View photos from April 27.
Day 4 of the 2012 General Conference found the delegates in legislative committees most of the day. That evening everyone participated in an "Act of Repentance toward Healing Relationships with Indigenous Peoples."
The Superintendency Legislative Committee agreed to a proposal from the Council of Bishops seeking a constitutional amendment that would permit them to assign a bishop without a residential assignment to serve as council president. If approved by a two-thirds majority of the assembly, the proposal must still be ratified by two-thirds of all annual conference members voting on the amendment.
The General Administration Legislative Committee is assigned the task of reviewing all structure proposals. In a straw poll, 48 committee members expressed a preference for multiple agencies, and 35 favored the proposal from the Connectional Table that would place nine of the 13 agencies under a single governing body.
Committee members agreed to begin their work with Plan B, an organizational plan submitted by an ad hoc group of delegates that retains four program agencies, continues the General Council on Finance and Administration, and discontinues five general agencies and expenses of 372 board members.
This is only the beginning point. The plan will be changed before presentation to plenary sessions, which begin April 30. Plan B architects already changed their original proposal to allow United Methodist Communications to remain a separate agency. Even if the legislative committee proposes a revised Plan B, a few delegates expect a minority report supporting the Connectional Table plan to be submitted alongside the majority report.
Worshipers were asked to enter into the hall in silence as the Act of Repentance began with a musical Call to Worship by Marcus Briggs-Cloud. Otto Braided Hair recounted, via videotape, atrocities that his grandfather had told him about the Sand Creek Massacre.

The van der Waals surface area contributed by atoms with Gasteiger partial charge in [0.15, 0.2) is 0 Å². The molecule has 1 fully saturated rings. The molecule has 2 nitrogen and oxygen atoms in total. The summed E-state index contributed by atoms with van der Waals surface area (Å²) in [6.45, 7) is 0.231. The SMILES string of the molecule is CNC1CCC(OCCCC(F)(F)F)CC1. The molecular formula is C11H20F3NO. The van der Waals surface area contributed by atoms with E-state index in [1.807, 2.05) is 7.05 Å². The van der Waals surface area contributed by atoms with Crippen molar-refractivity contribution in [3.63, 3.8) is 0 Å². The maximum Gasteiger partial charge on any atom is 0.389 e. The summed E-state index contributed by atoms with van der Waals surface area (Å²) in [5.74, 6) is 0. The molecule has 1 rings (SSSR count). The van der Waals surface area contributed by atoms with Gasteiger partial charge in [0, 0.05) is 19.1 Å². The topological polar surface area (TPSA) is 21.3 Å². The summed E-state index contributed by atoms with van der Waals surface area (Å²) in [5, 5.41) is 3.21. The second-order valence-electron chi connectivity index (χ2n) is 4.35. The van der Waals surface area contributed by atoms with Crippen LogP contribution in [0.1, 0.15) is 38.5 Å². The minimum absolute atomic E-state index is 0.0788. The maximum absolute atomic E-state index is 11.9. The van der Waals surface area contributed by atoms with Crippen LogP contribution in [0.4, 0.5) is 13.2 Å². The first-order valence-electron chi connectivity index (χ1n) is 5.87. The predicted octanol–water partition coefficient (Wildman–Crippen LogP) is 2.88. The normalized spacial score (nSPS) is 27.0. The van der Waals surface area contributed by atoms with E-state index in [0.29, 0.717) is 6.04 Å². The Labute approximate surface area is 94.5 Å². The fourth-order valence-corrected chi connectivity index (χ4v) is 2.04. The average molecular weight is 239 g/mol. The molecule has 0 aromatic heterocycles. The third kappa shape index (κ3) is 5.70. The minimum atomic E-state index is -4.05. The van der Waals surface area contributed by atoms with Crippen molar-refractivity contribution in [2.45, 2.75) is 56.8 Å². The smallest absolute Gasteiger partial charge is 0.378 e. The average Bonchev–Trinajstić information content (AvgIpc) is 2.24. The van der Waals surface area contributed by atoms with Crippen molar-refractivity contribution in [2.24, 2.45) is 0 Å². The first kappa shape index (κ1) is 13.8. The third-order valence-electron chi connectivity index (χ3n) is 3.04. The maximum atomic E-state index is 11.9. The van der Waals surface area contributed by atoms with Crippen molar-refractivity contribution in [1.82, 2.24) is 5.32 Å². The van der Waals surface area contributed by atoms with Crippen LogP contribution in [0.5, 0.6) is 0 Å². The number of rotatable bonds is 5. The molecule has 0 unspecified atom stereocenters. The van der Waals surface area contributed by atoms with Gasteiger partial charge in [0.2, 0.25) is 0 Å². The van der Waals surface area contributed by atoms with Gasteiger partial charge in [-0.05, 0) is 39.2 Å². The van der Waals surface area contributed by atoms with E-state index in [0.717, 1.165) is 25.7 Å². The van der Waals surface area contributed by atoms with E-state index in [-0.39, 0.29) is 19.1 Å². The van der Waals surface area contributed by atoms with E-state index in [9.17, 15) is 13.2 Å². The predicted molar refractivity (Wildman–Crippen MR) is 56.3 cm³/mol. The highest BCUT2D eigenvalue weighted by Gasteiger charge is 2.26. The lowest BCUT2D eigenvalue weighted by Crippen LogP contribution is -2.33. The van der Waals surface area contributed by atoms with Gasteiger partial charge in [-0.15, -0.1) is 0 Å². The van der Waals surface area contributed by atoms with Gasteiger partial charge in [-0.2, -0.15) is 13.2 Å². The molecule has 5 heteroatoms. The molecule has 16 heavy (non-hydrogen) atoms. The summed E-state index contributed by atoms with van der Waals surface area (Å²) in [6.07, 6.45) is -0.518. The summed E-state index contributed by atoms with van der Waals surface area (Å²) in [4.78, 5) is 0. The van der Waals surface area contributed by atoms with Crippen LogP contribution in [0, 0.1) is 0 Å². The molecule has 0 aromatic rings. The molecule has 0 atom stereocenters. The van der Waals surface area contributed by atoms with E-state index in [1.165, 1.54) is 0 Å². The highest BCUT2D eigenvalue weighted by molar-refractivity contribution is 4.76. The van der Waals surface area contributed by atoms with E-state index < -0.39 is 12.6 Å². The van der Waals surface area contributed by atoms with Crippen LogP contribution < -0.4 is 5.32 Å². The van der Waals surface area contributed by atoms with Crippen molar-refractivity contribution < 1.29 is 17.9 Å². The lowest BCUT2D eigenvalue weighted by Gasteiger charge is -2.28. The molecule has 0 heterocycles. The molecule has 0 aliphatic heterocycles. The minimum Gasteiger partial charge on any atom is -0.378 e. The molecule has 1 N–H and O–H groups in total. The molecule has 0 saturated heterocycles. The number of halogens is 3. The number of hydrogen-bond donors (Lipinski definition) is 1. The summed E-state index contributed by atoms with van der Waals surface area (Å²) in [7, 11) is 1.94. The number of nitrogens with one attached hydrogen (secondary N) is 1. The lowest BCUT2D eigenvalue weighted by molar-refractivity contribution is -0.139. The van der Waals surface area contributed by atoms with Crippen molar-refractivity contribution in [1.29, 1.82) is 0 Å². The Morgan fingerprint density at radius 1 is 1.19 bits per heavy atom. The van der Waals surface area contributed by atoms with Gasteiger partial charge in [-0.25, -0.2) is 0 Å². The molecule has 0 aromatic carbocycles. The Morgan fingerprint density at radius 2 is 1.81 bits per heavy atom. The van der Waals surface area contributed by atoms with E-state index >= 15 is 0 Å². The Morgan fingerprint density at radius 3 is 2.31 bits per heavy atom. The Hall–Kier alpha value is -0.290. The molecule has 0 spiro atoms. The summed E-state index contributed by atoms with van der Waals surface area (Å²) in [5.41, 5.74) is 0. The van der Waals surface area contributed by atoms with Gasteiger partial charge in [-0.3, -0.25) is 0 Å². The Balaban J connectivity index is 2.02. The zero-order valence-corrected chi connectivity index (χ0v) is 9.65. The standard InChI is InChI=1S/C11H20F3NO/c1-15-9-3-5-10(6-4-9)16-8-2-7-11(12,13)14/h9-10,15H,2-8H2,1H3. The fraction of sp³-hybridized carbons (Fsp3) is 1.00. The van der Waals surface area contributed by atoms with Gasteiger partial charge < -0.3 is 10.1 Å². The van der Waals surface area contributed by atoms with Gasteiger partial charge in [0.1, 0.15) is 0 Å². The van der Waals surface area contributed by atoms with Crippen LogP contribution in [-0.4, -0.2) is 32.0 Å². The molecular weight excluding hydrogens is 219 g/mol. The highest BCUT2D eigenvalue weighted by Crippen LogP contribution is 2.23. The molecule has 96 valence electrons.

The massacre at Sand Creek is a particularly sad part of Native American history that is entwined with United Methodist history. The massacre occurred when a Methodist governor ordered a Methodist pastor to kill over 160 Native Americans, many of whom were children, women or the elderly. The Massacre occurred a month after the Native Americans had surrendered.
One recurring theme of the evening was that repentance is not just a onetime event. "True repentance will mean a change in lifestyle, a process you do again and again; a process you live out of."
Representatives from the Council of Bishops shared the council's statement of sorrow and their commitment to repentance.
The evening concluded on an emotional note as people were asked to come gather a rock from the "River of Life," a symbolic river of rocks which had been placed throughout the floor of the plenary hall. People were asked to take their stone back to their communities as a reminder to "continue to listen and to walk the journey of healing with one another."